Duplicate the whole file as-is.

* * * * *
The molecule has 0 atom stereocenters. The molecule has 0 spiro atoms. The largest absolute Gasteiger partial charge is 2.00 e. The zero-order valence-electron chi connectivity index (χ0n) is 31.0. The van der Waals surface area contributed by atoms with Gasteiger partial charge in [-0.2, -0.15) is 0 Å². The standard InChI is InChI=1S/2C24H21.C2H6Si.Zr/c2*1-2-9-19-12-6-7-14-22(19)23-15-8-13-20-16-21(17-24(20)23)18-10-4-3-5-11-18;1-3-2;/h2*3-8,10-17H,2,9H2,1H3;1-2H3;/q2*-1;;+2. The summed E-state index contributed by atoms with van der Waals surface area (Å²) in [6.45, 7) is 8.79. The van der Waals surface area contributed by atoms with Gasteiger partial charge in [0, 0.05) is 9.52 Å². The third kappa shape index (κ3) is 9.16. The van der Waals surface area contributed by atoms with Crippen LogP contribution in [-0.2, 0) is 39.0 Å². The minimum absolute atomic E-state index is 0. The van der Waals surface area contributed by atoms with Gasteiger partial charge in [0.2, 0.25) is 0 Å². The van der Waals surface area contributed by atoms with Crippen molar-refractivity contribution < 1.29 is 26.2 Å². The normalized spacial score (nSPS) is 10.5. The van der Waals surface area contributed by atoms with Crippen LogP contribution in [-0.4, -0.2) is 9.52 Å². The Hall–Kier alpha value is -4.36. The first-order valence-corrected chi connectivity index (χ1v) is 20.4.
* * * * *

The molecule has 0 atom stereocenters. The molecule has 0 spiro atoms. The largest absolute Gasteiger partial charge is 2.00 e. The zero-order valence-electron chi connectivity index (χ0n) is 31.0. The van der Waals surface area contributed by atoms with Gasteiger partial charge in [-0.2, -0.15) is 0 Å². The standard InChI is InChI=1S/2C24H21.C2H6Si.Zr/c2*1-2-9-19-12-6-7-14-22(19)23-15-8-13-20-16-21(17-24(20)23)18-10-4-3-5-11-18;1-3-2;/h2*3-8,10-17H,2,9H2,1H3;1-2H3;/q2*-1;;+2. The summed E-state index contributed by atoms with van der Waals surface area (Å²) in [6.45, 7) is 8.79. The van der Waals surface area contributed by atoms with Gasteiger partial charge in [0, 0.05) is 9.52 Å². The third kappa shape index (κ3) is 9.16. The van der Waals surface area contributed by atoms with Crippen LogP contribution in [-0.2, 0) is 39.0 Å². The minimum absolute atomic E-state index is 0. The van der Waals surface area contributed by atoms with Gasteiger partial charge in [0.2, 0.25) is 0 Å². The van der Waals surface area contributed by atoms with Crippen molar-refractivity contribution < 1.29 is 26.2 Å². The normalized spacial score (nSPS) is 10.5. The van der Waals surface area contributed by atoms with Crippen LogP contribution in [-0.4, -0.2) is 9.52 Å². The Hall–Kier alpha value is -4.36. The first-order valence-corrected chi connectivity index (χ1v) is 20.4.